I don’t feel connected to what I experience, and I speak with him about it.
I try to connect through the outline of an animal, starting with our dog, then turn to a black wing against the sky.
When I see a picture of the beloved animal, I think of that animal, who isn’t here.
The principle of association moves me beyond an image to belief, and passion fixes my mind on Chaco.
A mobile relation to perception precedes affect.
Through it I experience from material a screen of surroundings I slice through, like sun through woods onto a golden pool.
A flash to other reality associates to other life, other environment also filled with precious belongings and loved ones, so immediate.
A world may be affirmed by the turn of a wing out of the corner of my eye.
Blue overhead deepens, the flex of an animal flank, the horizon line of the mountain darkens and lowers.
It makes of my experience a critique of innateness, the way a pink plastic chair, a mannequin in a pink bunny suit holding a painting of sunset accretes virtual rouge defining a space that doesn’t refer to objects or belong to me.
I could mistake it for something fractal, shattered; it’s the opposite of that.
No matter how close two sensations, passing from one to another pink is the slice through.
Innateness spreads like sunset across mountains.
I connect with sensation now as to pink petals forming toward me, those who love me in another life responding to me.
There’s no time, so at sunset love from others can look like one rose.
I dream all plants and animals communicate.
Energies of the environment and of inhabitants merge in a kind of horizon of one dream to another.
There’s a transfer of data to systems in which symbols come alive.
I hear a whirring of wings, like finches around the feeder.
Something ordinary may be my experience of a symbol in the day.
These inner fields of reference move with evaluations between selves, trying to make of relation something beautiful like choosing a gift–tiny tree with rock crystal leaves, clamshell inlaid like butterfly wings.
They seem to unify by the inherent interest of beauty, like love from friends who are gone slicing into the present, though I’m unable to accept their support, even as they sense my need.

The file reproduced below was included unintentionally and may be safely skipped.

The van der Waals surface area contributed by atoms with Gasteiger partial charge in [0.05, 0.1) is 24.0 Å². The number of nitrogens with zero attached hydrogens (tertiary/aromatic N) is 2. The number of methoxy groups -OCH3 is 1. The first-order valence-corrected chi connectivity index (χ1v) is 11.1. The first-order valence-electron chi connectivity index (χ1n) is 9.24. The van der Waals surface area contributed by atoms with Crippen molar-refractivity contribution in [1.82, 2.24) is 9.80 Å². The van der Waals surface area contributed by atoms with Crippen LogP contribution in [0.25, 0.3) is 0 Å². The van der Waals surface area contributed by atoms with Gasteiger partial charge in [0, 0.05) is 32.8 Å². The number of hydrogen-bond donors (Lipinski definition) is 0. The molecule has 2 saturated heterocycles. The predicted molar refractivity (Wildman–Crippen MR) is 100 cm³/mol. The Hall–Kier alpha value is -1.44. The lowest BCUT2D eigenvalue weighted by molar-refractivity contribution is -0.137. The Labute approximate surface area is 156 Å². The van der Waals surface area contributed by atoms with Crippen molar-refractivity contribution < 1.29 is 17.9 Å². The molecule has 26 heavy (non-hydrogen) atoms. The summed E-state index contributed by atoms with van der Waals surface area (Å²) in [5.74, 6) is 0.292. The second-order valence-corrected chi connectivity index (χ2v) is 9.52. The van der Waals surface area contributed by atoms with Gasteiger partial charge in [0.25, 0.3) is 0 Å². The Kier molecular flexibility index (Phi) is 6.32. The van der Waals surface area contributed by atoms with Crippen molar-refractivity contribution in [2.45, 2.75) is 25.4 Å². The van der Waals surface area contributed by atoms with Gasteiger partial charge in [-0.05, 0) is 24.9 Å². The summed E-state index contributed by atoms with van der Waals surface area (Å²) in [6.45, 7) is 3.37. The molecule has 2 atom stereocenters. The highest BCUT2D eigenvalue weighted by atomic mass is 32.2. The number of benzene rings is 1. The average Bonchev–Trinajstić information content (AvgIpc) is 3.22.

By illness, I mean my life reduced to reactive, devotional processes.
When I say, Oh I’d do this, maybe I will, but my plans are still a sick person’s.
In other time, I go over an event to assimilate it.
Asleep, I see light around the corner.
A tree with foliage grows more intently focused, as if dream-words finally bring forth a physical tree, but more aware, so its identity doesn’t stop where bark stops.
It can follow identity out to space around the trunk and feel it continue into the atmosphere, but I don’t want to be so dependent on tree, situation, that coming across a symptom I’ve experienced before, I reflexively categorize it.
Each time I dream yellow foliage, it’s in different light.
I’m not weak like a man chasing a hare until he’s exhausted, who complains when you overtake him and seize his prey.
(Immobility, unnatural to the hare, came close to the hunter.)
My wishes aren’t separate from the environment, which is a portion of connectivity, with new species emerging all the time.
I myself may be part of an emergence, dizzy, unaware I’ve crossed a threshold into new focus.
I don’t see the released body of a slain animal running away, cavorting on the hillside.
For you, so tentative, new species would be theoretical, as if they were future luminaries.
There are beings who combine what I diversify, qualities of environment and qualities of self.
My thoughts operate as electrons, there.
They’re not wasted after I think them, but go on, for example, stimulating an exchange of my genes with gardens, artwork, the economy.
My thoughts generate their own thoughts and their thoughts think thoughts with subjective acuity.
I grieve you only read a thought, as it is to you.
You can’t track its position in my consciousness as it speeds away from us, even as I’m thinking it.
You discern just the thought of my thought in stop motion, like one feather of a wing.
I photographed a tree growing from a stone; I photographed the bowed heads of two adults looking at a girl.
The tree exemplifies nature as it relates with humans, feeling around the edges of our concepts, sensing openings in our awareness and forming alliances.
It enjoys contributing to our life, though there’s no individual consciousness, per se.
The “tree” just chooses to focus western juniper, volcanic basalt.